14 lectures and talks, Ilkley, Yorkshire, August 5-17, 1923 (CW 307)
In this fine introduction to Waldorf education, written out of a series of lectures given in 1924, Steiner provides one of the most comprehensive introductions to his pedagogical philosophy, psychology, and practice. Steiner begins by describing the union of science, art, religion and morality, which was the aim of all his work and underlies his concept of education.
Against this background, many of the lectures describe a new developmental psychology. On this basis, having established how children’s consciousness develops, Steiner discusses how different subjects should be presented so that individuals can grow and flourish inwardly. Only if the child absorbs the right subject in the right way at the right time can the inner freedom so necessary for life in the modern world become second nature.
C O N T E N T S:
Introduction by Christopher Bamford
1. Science, Art, Religion, Morality
2. The Principles of Greek Education
3. Greek Education and the Middle Ages
4. Spirit’s Relationship to the Body
5. Freeing Volition in the Human Organism
6. Walking, Speaking, Thinking
7. Rhythm, Sleep, Imitation
8. Reading, Writing, Nature Study
9. Arithmetic, Geometry, History
10. Physics, Chemistry, Handwork, Language, Religion
11. Memory, Temperaments, Physical Education, Art
12. Education toward Inner Freedom
The Three Eras of Human Religious Education
Rudolf Steiner (1861–1925) was born in the small village of Kraljevec, Austro-Hungarian Empire (now in Croatia), where he grew up (see right). As a young man, he lived in Weimar and Berlin, where he became a well-published scientific, literary, and philosophical scholar, known especially for his work with Goethe’s scientific writings. At the beginning of the twentieth century, he began to develop his early philosophical principles into an approach to systematic research into psychological and spiritual phenomena. Formally beginning his spiritual teaching career under the auspices of the Theosophical Society, Steiner came to use the term Anthroposophy (and spiritual science) for his philosophy, spiritual research, and findings. The influence of Steiner’s multifaceted genius has led to innovative and holistic approaches in medicine, various therapies, philosophy, religious renewal, Waldorf education, education for special needs, threefold economics, biodynamic agriculture, Goethean science, architecture, and the arts of drama, speech, and eurythmy. In 1924, Rudolf Steiner founded the General Anthroposophical Society, which today has branches throughout the world. He died in Dornach, Switzerland.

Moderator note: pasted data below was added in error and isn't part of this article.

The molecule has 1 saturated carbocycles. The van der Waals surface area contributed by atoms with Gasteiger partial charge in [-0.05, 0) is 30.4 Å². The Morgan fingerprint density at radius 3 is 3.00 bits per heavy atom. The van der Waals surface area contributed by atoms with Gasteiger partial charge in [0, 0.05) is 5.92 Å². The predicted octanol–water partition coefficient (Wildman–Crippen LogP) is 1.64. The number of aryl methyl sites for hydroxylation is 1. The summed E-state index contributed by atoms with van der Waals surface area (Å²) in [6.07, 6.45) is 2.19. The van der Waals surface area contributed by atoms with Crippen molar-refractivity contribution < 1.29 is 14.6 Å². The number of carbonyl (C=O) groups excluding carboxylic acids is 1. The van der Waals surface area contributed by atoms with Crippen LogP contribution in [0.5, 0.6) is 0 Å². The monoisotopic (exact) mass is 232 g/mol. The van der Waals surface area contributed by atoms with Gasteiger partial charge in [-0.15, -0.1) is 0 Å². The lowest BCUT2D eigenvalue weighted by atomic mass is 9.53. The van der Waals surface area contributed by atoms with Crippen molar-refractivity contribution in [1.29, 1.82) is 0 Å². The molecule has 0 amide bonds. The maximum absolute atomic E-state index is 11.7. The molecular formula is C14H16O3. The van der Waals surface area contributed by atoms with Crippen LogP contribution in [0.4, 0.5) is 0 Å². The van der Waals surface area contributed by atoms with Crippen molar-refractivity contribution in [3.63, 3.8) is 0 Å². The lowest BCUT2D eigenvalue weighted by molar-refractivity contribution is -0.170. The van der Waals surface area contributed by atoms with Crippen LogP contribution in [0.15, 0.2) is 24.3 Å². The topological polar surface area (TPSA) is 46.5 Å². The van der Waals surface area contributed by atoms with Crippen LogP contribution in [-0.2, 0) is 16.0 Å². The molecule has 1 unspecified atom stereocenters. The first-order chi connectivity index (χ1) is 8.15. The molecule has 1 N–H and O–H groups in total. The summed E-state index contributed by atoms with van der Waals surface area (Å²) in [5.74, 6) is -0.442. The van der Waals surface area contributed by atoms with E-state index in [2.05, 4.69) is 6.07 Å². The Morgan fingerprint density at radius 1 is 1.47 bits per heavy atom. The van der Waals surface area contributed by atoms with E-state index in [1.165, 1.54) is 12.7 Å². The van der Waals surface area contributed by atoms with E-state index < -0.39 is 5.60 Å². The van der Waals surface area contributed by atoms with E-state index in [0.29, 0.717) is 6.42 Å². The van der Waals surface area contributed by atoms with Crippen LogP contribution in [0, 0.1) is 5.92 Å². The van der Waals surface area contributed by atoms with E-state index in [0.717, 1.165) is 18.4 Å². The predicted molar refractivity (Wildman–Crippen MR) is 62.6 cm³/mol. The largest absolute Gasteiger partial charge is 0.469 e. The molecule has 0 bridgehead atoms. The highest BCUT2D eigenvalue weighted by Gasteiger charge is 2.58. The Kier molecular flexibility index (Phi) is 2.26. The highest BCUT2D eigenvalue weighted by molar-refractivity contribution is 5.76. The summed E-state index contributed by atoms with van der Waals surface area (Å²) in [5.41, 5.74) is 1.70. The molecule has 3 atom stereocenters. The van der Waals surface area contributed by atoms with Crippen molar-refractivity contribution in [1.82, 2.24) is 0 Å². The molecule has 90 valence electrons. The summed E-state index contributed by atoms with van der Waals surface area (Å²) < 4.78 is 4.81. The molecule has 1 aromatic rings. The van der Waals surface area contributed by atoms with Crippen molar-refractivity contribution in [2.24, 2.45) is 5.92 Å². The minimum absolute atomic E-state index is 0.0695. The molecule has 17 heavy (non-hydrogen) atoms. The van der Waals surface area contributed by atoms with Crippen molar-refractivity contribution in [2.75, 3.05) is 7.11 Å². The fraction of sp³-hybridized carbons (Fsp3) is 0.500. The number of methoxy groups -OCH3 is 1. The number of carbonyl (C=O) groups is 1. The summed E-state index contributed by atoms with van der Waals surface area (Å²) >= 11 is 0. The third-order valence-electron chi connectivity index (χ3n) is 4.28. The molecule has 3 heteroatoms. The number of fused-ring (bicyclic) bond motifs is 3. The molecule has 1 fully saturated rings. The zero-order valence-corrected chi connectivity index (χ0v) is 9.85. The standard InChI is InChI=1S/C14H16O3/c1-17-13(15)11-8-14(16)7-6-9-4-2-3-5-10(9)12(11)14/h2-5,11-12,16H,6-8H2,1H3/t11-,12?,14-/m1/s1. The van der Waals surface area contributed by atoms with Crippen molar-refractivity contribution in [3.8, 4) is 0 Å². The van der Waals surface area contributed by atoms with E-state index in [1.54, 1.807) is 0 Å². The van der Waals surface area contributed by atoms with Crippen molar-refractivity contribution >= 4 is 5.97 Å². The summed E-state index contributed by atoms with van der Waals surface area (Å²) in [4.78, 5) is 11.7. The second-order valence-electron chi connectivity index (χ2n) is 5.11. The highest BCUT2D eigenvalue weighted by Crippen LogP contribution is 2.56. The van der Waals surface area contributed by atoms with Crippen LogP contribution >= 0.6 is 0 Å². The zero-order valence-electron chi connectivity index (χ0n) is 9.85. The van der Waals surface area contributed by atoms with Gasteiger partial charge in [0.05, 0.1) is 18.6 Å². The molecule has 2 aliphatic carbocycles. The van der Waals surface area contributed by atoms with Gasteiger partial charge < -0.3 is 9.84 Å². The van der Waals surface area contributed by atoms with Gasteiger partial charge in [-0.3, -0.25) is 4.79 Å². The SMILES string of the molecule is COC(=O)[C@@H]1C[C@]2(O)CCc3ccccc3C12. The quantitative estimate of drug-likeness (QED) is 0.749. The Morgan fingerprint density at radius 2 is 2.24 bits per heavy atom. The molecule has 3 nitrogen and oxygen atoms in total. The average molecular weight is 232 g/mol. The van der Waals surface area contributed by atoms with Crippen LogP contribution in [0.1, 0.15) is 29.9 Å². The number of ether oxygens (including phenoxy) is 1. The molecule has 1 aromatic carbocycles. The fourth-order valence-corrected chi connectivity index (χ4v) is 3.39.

Christopher Bamford is Editor in Chief, Emeritus, for SteinerBooks and its imprints. A Fellow of the Lindisfarne Association, he has lectured, taught, and written widely on Western spiritual and esoteric traditions. He is the author of The Voice of the Eagle: The Heart of Celtic Christianity (1990) and An Endless Trace: The Passionate Pursuit of Wisdom in the West(2003). He has also translated and edited numerous books, including Celtic Christianity: Ecology and Holiness (1982);Homage to Pythagoras: Rediscovering Sacred Science; and The Noble Traveller: The Life and Writings of O. V. de L. Milosz (all published by Lindisfarne Books).
Robert F. Lathe has translated several books by Rudolf Steiner on Anthroposophy and Waldorf education